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THEATRE CO-OP PROFILE: LIAM HOFMEISTER

Where is your co-op?

My co-op is at Huntington Theatre Company, a Tony Award-winning regional theatre company just a five-minute walk from Northeastern’s campus. The Huntington and Northeastern have a special partnership. The Huntington produces world premieres, champions modern interpretations of classics, and brings national artists to Boston. A dedication to community permeates all of the theatre’s work. In the microcosm of Boston, the Huntington acts as the center of the theatre community. Along with the large Huntington Avenue Theatre, it operates the Calderwood Pavilion, a performance space serving dozens of Boston-based theatre companies. In recent years, my favorite plays produced at the Huntington include Vanya and Sonia and Masha and Spike, Topdog/Underdog, and Mala.

What kind of work are you doing?

I’ve had a bit of a co-op sandwich. I began by working in the theatre company’s marketing department, then transitioned to the artistic team, and finally returned to marketing. In the marketing department, I write copy for press releases and social media to communicate what makes the play relevant to different communities. I also wrote a dramaturgical article that was featured in Spotlight Magazine, a publication for patrons. While working on the artistic staff, I was the assistant director on the world premiere of A Guide for the Homesick, directed by Tony-nominee Colman Domingo and written by Huntington Playwriting Fellow Ken Urban. I contributed to both the staging of the play and the evolution of the script.

What was the biggest surprise about your co-op?

I’ve often been told that good theatre is good questions, but I learned firsthand that notion extends beyond the Northeastern theatre community. When I first began my position in artistic, my title was “Assistant to the Director.” My job was to manage the organizational life of the director, field press inquiries, and make coffee runs. But I began emailing some open-ended questions about the play to the director. He took notice and found the questions useful. So when we began staging the play, the director told me to keep the questions coming. Soon, I was offering ideas about how to clarify characterization, actions, and staging. I was given this opportunity from asking some well-formed questions. So always ask questions! Even simple ones. You’ll be surprised by their power.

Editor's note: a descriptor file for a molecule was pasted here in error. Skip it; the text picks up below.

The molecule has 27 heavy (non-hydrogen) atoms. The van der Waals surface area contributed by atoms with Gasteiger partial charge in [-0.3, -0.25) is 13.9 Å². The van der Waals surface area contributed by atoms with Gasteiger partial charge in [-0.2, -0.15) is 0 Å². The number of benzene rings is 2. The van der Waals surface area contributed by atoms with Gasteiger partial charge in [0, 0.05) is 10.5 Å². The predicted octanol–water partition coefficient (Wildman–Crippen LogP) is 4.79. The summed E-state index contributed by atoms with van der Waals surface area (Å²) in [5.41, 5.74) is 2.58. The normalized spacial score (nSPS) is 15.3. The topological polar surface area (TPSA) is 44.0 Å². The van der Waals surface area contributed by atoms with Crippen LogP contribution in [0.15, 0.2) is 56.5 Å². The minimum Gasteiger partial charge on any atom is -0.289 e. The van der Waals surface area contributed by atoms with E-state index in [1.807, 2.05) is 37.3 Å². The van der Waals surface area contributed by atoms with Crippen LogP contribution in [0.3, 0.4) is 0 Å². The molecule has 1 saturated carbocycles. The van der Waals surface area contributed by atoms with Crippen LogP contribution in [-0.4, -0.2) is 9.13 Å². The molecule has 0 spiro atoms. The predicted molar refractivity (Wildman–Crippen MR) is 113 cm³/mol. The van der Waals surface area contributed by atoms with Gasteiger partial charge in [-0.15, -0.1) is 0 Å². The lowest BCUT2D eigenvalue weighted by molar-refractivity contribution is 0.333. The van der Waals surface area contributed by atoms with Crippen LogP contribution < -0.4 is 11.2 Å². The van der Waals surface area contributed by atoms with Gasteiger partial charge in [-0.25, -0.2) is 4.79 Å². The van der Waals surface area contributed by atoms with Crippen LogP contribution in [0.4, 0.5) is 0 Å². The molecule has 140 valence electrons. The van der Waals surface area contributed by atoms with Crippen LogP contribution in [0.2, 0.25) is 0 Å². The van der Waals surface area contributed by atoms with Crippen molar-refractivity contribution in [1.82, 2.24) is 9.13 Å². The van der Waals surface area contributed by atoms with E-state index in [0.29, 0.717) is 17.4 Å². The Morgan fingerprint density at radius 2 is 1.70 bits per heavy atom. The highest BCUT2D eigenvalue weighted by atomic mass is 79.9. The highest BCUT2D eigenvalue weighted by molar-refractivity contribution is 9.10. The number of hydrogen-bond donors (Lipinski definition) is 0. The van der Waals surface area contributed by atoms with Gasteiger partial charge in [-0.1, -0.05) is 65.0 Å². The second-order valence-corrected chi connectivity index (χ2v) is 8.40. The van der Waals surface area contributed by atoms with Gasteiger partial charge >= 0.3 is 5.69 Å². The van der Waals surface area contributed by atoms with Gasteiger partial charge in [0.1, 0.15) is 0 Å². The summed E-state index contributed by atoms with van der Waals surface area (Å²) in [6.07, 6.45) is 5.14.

What has been your favorite part of the co-op?

The script for A Guide for the Homesick was in flux throughout the rehearsal process. The playwright would often come into rehearsal with dozens of new pages for us to hear. My favorite part was paying close attention to the slight changes in text and analyzing how it served the story. What are the key ideas in the scene, and how do we clarify them? How do these ideas need to be arranged to reveal our action? What is the best arc for a scene to communicate an idea? We spent a lot of time shaping the story, and it was always exciting to see how the evolution of the script affected the dynamics on stage.

What have you discovered about working in professional theatre?

Theatre, by necessity, requires fully dedicated, collective effort, no matter the department. In order to aptly market a production, an artistic team must be clear in telling the marketing department what makes the play meaningful to an audience. Marketing supports the artistic work, the theatre’s fundraising efforts, and the company’s educational programs. The best work can and will be created when people believe in this nexus of symbiotic support at all levels of the theatrical family.

What will you bring back to the classroom from your co-op experience?

I realized the value of fully immersing myself in a community. I found I could both serve and benefit the Huntington after forging relationships and becoming accepted into the company family. At Northeastern and in the future, I’ll try my best to contribute to the communities I belong to.